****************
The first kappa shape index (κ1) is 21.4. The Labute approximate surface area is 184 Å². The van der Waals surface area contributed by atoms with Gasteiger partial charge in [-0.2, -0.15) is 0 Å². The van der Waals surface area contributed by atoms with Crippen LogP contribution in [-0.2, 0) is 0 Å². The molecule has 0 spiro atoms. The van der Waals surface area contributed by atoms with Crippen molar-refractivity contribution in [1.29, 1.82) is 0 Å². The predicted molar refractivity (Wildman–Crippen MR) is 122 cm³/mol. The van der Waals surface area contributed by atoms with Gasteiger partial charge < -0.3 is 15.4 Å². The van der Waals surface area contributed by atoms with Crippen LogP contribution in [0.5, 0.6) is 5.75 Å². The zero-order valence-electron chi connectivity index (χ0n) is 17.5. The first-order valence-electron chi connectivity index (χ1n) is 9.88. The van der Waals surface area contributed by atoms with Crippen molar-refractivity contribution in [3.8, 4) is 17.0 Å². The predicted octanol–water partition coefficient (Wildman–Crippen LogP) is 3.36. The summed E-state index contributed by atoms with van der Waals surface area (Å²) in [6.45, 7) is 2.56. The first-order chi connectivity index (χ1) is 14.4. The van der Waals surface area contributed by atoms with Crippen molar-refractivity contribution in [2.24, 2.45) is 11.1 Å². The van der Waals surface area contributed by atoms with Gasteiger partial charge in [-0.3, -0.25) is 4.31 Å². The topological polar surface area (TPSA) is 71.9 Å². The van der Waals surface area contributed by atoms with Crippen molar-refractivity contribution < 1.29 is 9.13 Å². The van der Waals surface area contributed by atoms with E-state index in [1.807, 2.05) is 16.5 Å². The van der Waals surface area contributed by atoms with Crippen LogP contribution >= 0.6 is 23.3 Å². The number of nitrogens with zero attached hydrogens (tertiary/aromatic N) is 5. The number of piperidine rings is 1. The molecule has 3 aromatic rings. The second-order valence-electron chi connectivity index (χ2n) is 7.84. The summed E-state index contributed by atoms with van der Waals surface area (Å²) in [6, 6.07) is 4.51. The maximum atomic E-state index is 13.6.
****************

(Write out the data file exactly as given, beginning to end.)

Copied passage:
The first kappa shape index (κ1) is 21.4. The Labute approximate surface area is 184 Å². The van der Waals surface area contributed by atoms with Gasteiger partial charge in [-0.2, -0.15) is 0 Å². The van der Waals surface area contributed by atoms with Crippen LogP contribution in [-0.2, 0) is 0 Å². The molecule has 0 spiro atoms. The van der Waals surface area contributed by atoms with Crippen molar-refractivity contribution in [1.29, 1.82) is 0 Å². The predicted molar refractivity (Wildman–Crippen MR) is 122 cm³/mol. The van der Waals surface area contributed by atoms with Gasteiger partial charge < -0.3 is 15.4 Å². The van der Waals surface area contributed by atoms with Crippen LogP contribution in [0.5, 0.6) is 5.75 Å². The zero-order valence-electron chi connectivity index (χ0n) is 17.5. The first-order valence-electron chi connectivity index (χ1n) is 9.88. The van der Waals surface area contributed by atoms with Crippen molar-refractivity contribution in [3.8, 4) is 17.0 Å². The predicted octanol–water partition coefficient (Wildman–Crippen LogP) is 3.36. The summed E-state index contributed by atoms with van der Waals surface area (Å²) in [6.45, 7) is 2.56. The first-order chi connectivity index (χ1) is 14.4. The van der Waals surface area contributed by atoms with Crippen molar-refractivity contribution in [2.24, 2.45) is 11.1 Å². The van der Waals surface area contributed by atoms with Gasteiger partial charge in [-0.3, -0.25) is 4.31 Å². The topological polar surface area (TPSA) is 71.9 Å². The van der Waals surface area contributed by atoms with Crippen molar-refractivity contribution < 1.29 is 9.13 Å². The van der Waals surface area contributed by atoms with E-state index in [1.807, 2.05) is 16.5 Å². The van der Waals surface area contributed by atoms with Crippen LogP contribution >= 0.6 is 23.3 Å². The number of nitrogens with zero attached hydrogens (tertiary/aromatic N) is 5. The number of piperidine rings is 1. The molecule has 3 aromatic rings. The second-order valence-electron chi connectivity index (χ2n) is 7.84. The summed E-state index contributed by atoms with van der Waals surface area (Å²) in [6, 6.07) is 4.51. The maximum atomic E-state index is 13.6.